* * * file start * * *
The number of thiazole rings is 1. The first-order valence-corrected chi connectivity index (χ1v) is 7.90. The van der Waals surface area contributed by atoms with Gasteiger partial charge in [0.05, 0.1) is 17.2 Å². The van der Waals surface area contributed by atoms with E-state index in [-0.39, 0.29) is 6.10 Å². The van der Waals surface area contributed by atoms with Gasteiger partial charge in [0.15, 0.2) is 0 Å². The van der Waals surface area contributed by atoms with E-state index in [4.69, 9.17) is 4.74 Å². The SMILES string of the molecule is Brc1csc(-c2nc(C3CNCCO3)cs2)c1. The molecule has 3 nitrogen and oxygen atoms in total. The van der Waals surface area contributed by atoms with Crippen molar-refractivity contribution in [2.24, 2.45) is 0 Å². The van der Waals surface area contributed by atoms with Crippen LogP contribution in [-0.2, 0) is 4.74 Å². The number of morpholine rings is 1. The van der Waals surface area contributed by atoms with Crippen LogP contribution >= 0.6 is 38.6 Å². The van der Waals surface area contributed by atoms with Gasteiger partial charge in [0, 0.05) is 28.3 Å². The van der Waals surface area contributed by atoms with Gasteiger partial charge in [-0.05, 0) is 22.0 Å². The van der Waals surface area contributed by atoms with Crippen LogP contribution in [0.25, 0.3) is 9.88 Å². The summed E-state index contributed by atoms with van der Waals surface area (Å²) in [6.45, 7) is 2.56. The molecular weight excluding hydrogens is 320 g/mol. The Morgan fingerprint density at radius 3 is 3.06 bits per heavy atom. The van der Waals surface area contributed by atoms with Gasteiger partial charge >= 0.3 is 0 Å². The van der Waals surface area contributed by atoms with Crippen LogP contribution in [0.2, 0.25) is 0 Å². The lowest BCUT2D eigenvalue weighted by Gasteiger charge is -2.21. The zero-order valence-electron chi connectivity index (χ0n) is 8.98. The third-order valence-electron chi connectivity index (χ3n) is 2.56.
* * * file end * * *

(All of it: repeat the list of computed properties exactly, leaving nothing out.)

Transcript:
The number of thiazole rings is 1. The first-order valence-corrected chi connectivity index (χ1v) is 7.90. The van der Waals surface area contributed by atoms with Gasteiger partial charge in [0.05, 0.1) is 17.2 Å². The van der Waals surface area contributed by atoms with E-state index in [-0.39, 0.29) is 6.10 Å². The van der Waals surface area contributed by atoms with Gasteiger partial charge in [0.15, 0.2) is 0 Å². The van der Waals surface area contributed by atoms with E-state index in [4.69, 9.17) is 4.74 Å². The SMILES string of the molecule is Brc1csc(-c2nc(C3CNCCO3)cs2)c1. The molecule has 3 nitrogen and oxygen atoms in total. The van der Waals surface area contributed by atoms with Crippen molar-refractivity contribution in [2.24, 2.45) is 0 Å². The van der Waals surface area contributed by atoms with Crippen LogP contribution in [-0.2, 0) is 4.74 Å². The number of morpholine rings is 1. The van der Waals surface area contributed by atoms with Crippen LogP contribution >= 0.6 is 38.6 Å². The van der Waals surface area contributed by atoms with Gasteiger partial charge in [0, 0.05) is 28.3 Å². The van der Waals surface area contributed by atoms with Gasteiger partial charge in [-0.05, 0) is 22.0 Å². The van der Waals surface area contributed by atoms with Crippen LogP contribution in [0.25, 0.3) is 9.88 Å². The summed E-state index contributed by atoms with van der Waals surface area (Å²) in [6.45, 7) is 2.56. The molecular weight excluding hydrogens is 320 g/mol. The Morgan fingerprint density at radius 3 is 3.06 bits per heavy atom. The van der Waals surface area contributed by atoms with Gasteiger partial charge >= 0.3 is 0 Å². The van der Waals surface area contributed by atoms with Crippen LogP contribution in [0.2, 0.25) is 0 Å². The lowest BCUT2D eigenvalue weighted by Gasteiger charge is -2.21. The zero-order valence-electron chi connectivity index (χ0n) is 8.98. The third-order valence-electron chi connectivity index (χ3n) is 2.56.